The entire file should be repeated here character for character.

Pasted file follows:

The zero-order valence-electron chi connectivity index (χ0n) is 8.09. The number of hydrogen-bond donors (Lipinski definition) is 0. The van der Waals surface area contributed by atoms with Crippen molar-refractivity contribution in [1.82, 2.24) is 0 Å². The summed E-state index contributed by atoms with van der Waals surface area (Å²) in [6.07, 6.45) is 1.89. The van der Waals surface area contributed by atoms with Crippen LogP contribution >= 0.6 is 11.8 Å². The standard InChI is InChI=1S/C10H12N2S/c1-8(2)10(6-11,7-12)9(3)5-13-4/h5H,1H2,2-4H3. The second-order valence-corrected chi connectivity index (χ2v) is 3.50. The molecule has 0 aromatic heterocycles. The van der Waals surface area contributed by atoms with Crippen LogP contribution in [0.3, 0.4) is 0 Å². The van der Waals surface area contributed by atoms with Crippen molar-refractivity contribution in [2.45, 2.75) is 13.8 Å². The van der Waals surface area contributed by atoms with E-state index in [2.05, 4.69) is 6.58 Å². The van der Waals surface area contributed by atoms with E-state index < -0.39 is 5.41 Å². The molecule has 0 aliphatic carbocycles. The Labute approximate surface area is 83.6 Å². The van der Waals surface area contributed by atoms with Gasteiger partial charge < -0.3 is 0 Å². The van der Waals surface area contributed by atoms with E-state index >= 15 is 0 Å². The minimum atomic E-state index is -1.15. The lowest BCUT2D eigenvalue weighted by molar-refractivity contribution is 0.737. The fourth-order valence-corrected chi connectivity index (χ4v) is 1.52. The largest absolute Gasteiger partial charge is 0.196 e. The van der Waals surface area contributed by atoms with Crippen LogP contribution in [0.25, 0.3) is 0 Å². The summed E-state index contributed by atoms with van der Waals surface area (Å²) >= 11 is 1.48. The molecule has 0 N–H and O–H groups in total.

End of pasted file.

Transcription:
The zero-order valence-electron chi connectivity index (χ0n) is 8.09. The number of hydrogen-bond donors (Lipinski definition) is 0. The van der Waals surface area contributed by atoms with Crippen molar-refractivity contribution in [1.82, 2.24) is 0 Å². The summed E-state index contributed by atoms with van der Waals surface area (Å²) in [6.07, 6.45) is 1.89. The van der Waals surface area contributed by atoms with Crippen LogP contribution >= 0.6 is 11.8 Å². The standard InChI is InChI=1S/C10H12N2S/c1-8(2)10(6-11,7-12)9(3)5-13-4/h5H,1H2,2-4H3. The second-order valence-corrected chi connectivity index (χ2v) is 3.50. The molecule has 0 aromatic heterocycles. The van der Waals surface area contributed by atoms with Crippen LogP contribution in [0.3, 0.4) is 0 Å². The van der Waals surface area contributed by atoms with Crippen molar-refractivity contribution in [2.45, 2.75) is 13.8 Å². The van der Waals surface area contributed by atoms with E-state index in [2.05, 4.69) is 6.58 Å². The van der Waals surface area contributed by atoms with E-state index < -0.39 is 5.41 Å². The molecule has 0 aliphatic carbocycles. The Labute approximate surface area is 83.6 Å². The van der Waals surface area contributed by atoms with Gasteiger partial charge < -0.3 is 0 Å². The van der Waals surface area contributed by atoms with E-state index >= 15 is 0 Å². The minimum atomic E-state index is -1.15. The lowest BCUT2D eigenvalue weighted by molar-refractivity contribution is 0.737. The fourth-order valence-corrected chi connectivity index (χ4v) is 1.52. The largest absolute Gasteiger partial charge is 0.196 e. The van der Waals surface area contributed by atoms with Crippen LogP contribution in [0.25, 0.3) is 0 Å². The summed E-state index contributed by atoms with van der Waals surface area (Å²) >= 11 is 1.48. The molecule has 0 N–H and O–H groups in total.